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AliasesFAT1, CDHF7, CDHR8, FAT, ME5, hFat1, FAT atypical cadherin 1
External IDsOMIM: 600976 MGI: 109168 HomoloGene: 66302 GeneCards: FAT1
Gene location (Human)
Chromosome 4 (human)
Chr.Chromosome 4 (human)[1]
Chromosome 4 (human)
Genomic location for FAT1
Genomic location for FAT1
Band4q35.2Start186,587,794 bp[1]
End186,726,722 bp[1]
RNA expression pattern
PBB GE FAT 201579 at fs.png
More reference expression data
RefSeq (mRNA)



RefSeq (protein)



Location (UCSC)Chr 4: 186.59 – 186.73 MbChr 8: 44.94 – 45.05 Mb
PubMed search[3][4]
View/Edit HumanView/Edit Mouse

Protocadherin FAT1 is a protein that in humans is encoded by the FAT1 gene.[5][6]


This gene is an ortholog of the Drosophila fat gene, which encodes a tumor suppressor essential for controlling cell proliferation during Drosophila development. The gene product is a member of the cadherin superfamily, a group of integral membrane proteins characterized by the presence of cadherin-type repeats. This gene is expressed at high levels in a number of fetal epithelia. Transcript variants derived from alternative splicing and/or alternative promoter usage exist, but they have not been fully described.[6]

The murine Fat1 knockout mouse is not embryonically lethal but pups die within 48-hours due to the abnormal fusion of foot processes of the podocytes within the kidney. These Fat1 knockout mice also showed partially penetrant but often severe midline defects including holoprosencephaly, microphthalmia-anophthalmia and in rare cases cyclopia.[7]

It has been shown that the EVH motifs in the cytoplasmic tail of mouse Fat1 interact with Ena/VASP and ablation of Fat1 by RNAi leads to decreased cell migration of rat epithelial cells [8]

The cytoplasmic tail of Fat1 has also been shown to bind the transcriptional repressor Atrophin in rat vascular smooth muscle cells [9]

At the carboxyl terminus of FAT1 lies a PDZ domain (PSD95/Dlg1/ZO-1) ligand motif (-HTEV). Zebrafish Fat1 was found to bind the protein scribble and regulate Hippo signalling[10]

Using the human SHSY5Y cell line as a model of neuronal differentiation, human FAT1 was shown to regulate Hippo kinase components with loss of FAT1 leading to nucleocytoplasmic relocation of TAZ and enhanced transcription of the Hippo target gene CTGF. The same study also showed FAT1 was able to regulate TGF-beta signaling [11]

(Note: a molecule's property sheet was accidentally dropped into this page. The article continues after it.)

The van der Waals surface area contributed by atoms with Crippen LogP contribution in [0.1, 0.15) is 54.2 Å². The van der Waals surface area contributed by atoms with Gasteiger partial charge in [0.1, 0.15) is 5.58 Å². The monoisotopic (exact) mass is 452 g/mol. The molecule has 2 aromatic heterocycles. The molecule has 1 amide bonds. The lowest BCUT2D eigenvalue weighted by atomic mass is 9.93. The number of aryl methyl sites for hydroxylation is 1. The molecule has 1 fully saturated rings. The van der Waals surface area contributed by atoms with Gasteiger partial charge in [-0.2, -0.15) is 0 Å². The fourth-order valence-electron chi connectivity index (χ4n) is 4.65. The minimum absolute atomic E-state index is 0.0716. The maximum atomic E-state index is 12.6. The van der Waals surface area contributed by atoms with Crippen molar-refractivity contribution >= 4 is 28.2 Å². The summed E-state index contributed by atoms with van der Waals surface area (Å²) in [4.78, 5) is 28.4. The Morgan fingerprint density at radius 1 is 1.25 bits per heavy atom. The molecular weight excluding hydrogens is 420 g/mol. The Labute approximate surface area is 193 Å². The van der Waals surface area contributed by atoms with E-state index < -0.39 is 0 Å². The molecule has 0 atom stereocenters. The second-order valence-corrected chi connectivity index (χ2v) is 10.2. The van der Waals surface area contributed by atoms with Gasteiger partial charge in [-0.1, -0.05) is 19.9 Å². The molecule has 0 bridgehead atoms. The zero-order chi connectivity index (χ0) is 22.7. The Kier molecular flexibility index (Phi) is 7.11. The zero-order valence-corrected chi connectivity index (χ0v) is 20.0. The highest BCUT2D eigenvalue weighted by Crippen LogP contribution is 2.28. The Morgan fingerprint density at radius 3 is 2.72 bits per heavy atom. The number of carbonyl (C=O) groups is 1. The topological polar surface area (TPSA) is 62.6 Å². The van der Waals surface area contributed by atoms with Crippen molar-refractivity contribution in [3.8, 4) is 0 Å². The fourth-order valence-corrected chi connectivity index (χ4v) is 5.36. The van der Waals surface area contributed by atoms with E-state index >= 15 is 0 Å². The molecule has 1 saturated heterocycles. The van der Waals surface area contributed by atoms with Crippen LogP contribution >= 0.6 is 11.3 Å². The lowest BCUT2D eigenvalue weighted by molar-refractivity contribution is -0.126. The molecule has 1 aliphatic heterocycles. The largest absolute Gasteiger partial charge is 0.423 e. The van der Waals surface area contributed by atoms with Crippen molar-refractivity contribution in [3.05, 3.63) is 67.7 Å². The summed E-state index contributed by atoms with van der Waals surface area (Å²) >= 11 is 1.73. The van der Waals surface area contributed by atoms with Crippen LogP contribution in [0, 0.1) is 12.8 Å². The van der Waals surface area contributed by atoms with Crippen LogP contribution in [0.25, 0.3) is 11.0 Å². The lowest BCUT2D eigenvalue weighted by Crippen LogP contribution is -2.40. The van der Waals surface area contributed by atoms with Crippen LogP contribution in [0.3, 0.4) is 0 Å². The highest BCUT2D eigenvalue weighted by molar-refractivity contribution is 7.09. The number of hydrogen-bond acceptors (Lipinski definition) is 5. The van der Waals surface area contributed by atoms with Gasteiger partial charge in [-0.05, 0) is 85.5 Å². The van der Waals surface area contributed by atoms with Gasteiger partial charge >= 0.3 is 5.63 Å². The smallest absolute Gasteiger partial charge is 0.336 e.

FAT1 has been found to bind beta-catenin and regulate Wnt-signaling in colorectal cancer.[12]


The human FAT1 cadherin gene was cloned in 1995 from a human T-leukemia (T-ALL) cell line and consists of 27 exons located on chromosome 4q34–35.[5] Structurally the FAT1 protein is a single pass transmembrane protein with the extracellular portion consisting of 34 cadherin repeats, 5 EGF-like domains and a laminin-G like domain.[13]

The FAT1 protein once translated undergoes furin mediated S1 cleavage forming a non-covalent heterodimer before achieving cell surface expression although this processing is often perturbed in cancer cells which express non-cleaved FAT1 on the cell surface.[14]

FAT1 cadherin is multiply phosphorylated on its ectodomain but phosphorylation is not catalysed by FJX1.[15] The ectodomain of FAT1 can also be shed from the cell surface by the sheddase ADAM10, with release of this ectodomain a possible new biomarker in pancreatic cancer.[16]

FAT1 has also been found to undergo alternative splicing in breast cancer cells undergoing epithelial-to-mesenchymal (EMT) transition with the addition of 12 amino acids in the cytoplasmic tail.[17] Similar splice variants have also been described for murine Fat1 where alternative splicing of the cytoplasmic tail regulated cell migration.[18]

Clinical significance[edit]


The FAT1 cadherin has been ascribed both as putative tumour suppressor or oncogene in different contexts. Loss of heterozygosity for FAT1 has been reported in primary oral carcinomas[19] and astrocytic tumours.[20] There are also reports of over expression of FAT1 in different cancers including DCIS breast cancer,[21] melanoma,[14] and leukaemia.[22]


  1. ^ a b c GRCh38: Ensembl release 89: ENSG00000083857 - Ensembl, May 2017
  2. ^ a b c GRCm38: Ensembl release 89: ENSMUSG00000070047 - Ensembl, May 2017
  3. ^ "Human PubMed Reference:". National Center for Biotechnology Information, U.S. National Library of Medicine.
  4. ^ "Mouse PubMed Reference:". National Center for Biotechnology Information, U.S. National Library of Medicine.
  5. ^ a b Dunne J, Hanby AM, Poulsom R, Jones TA, Sheer D, Chin WG, Da SM, Zhao Q, Beverley PC, Owen MJ (Nov 1995). "Molecular cloning and tissue expression of FAT, the human homologue of the Drosophila fat gene that is located on chromosome 4q34-q35 and encodes a putative adhesion molecule". Genomics. 30 (2): 207–23. doi:10.1006/geno.1995.9884. PMID 8586420.
  6. ^ a b "Entrez Gene: FAT FAT tumor suppressor homolog 1 (Drosophila)".
  7. ^ Ciani L, Patel A, Allen ND, ffrench-Constant C (May 2003). "Mice lacking the giant protocadherin mFAT1 exhibit renal slit junction abnormalities and a partially penetrant cyclopia and anophthalmia phenotype". Molecular and Cellular Biology. 23 (10): 3575–82. doi:10.1128/mcb.23.10.3575-3582.2003. PMC 164754. PMID 12724416.